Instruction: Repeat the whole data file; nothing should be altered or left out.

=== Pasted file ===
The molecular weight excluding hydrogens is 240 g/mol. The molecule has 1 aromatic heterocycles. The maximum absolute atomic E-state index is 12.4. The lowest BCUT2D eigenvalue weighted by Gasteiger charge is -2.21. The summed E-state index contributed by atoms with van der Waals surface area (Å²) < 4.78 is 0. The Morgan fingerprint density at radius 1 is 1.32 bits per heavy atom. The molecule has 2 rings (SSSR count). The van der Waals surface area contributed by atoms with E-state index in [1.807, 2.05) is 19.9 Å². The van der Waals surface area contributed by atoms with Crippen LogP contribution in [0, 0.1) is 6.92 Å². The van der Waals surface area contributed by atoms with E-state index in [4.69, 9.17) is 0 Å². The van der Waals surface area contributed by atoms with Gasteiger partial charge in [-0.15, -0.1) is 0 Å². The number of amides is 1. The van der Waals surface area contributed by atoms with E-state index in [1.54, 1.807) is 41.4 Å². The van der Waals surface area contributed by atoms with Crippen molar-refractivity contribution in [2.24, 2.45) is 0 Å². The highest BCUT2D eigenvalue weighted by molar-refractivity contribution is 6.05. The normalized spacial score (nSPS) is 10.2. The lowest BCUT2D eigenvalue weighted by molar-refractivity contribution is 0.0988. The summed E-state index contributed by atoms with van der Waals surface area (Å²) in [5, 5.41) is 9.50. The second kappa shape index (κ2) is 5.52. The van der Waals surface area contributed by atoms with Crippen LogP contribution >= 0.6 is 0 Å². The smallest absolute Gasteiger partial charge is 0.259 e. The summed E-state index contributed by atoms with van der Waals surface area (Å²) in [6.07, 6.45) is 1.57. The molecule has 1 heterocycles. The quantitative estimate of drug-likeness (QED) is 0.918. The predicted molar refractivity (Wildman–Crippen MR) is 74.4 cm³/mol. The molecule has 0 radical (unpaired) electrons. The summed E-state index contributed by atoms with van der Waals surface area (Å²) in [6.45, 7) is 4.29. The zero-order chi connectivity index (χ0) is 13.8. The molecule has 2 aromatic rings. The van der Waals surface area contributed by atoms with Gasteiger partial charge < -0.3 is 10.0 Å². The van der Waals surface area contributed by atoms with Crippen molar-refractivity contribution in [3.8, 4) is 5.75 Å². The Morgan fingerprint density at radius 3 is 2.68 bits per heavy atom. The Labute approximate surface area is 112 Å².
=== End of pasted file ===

The molecular weight excluding hydrogens is 240 g/mol. The molecule has 1 aromatic heterocycles. The maximum absolute atomic E-state index is 12.4. The lowest BCUT2D eigenvalue weighted by Gasteiger charge is -2.21. The summed E-state index contributed by atoms with van der Waals surface area (Å²) < 4.78 is 0. The Morgan fingerprint density at radius 1 is 1.32 bits per heavy atom. The molecule has 2 rings (SSSR count). The van der Waals surface area contributed by atoms with E-state index in [1.807, 2.05) is 19.9 Å². The van der Waals surface area contributed by atoms with Crippen LogP contribution in [0, 0.1) is 6.92 Å². The van der Waals surface area contributed by atoms with E-state index in [4.69, 9.17) is 0 Å². The van der Waals surface area contributed by atoms with Gasteiger partial charge in [-0.15, -0.1) is 0 Å². The number of amides is 1. The van der Waals surface area contributed by atoms with E-state index in [1.54, 1.807) is 41.4 Å². The van der Waals surface area contributed by atoms with Crippen molar-refractivity contribution in [2.24, 2.45) is 0 Å². The highest BCUT2D eigenvalue weighted by molar-refractivity contribution is 6.05. The normalized spacial score (nSPS) is 10.2. The lowest BCUT2D eigenvalue weighted by molar-refractivity contribution is 0.0988. The summed E-state index contributed by atoms with van der Waals surface area (Å²) in [5, 5.41) is 9.50. The second kappa shape index (κ2) is 5.52. The van der Waals surface area contributed by atoms with Crippen LogP contribution >= 0.6 is 0 Å². The smallest absolute Gasteiger partial charge is 0.259 e. The summed E-state index contributed by atoms with van der Waals surface area (Å²) in [6.07, 6.45) is 1.57. The molecule has 1 heterocycles. The quantitative estimate of drug-likeness (QED) is 0.918. The predicted molar refractivity (Wildman–Crippen MR) is 74.4 cm³/mol. The molecule has 0 radical (unpaired) electrons. The summed E-state index contributed by atoms with van der Waals surface area (Å²) in [6.45, 7) is 4.29. The zero-order chi connectivity index (χ0) is 13.8. The molecule has 2 aromatic rings. The van der Waals surface area contributed by atoms with Gasteiger partial charge < -0.3 is 10.0 Å². The van der Waals surface area contributed by atoms with Crippen molar-refractivity contribution in [3.8, 4) is 5.75 Å². The Morgan fingerprint density at radius 3 is 2.68 bits per heavy atom. The Labute approximate surface area is 112 Å².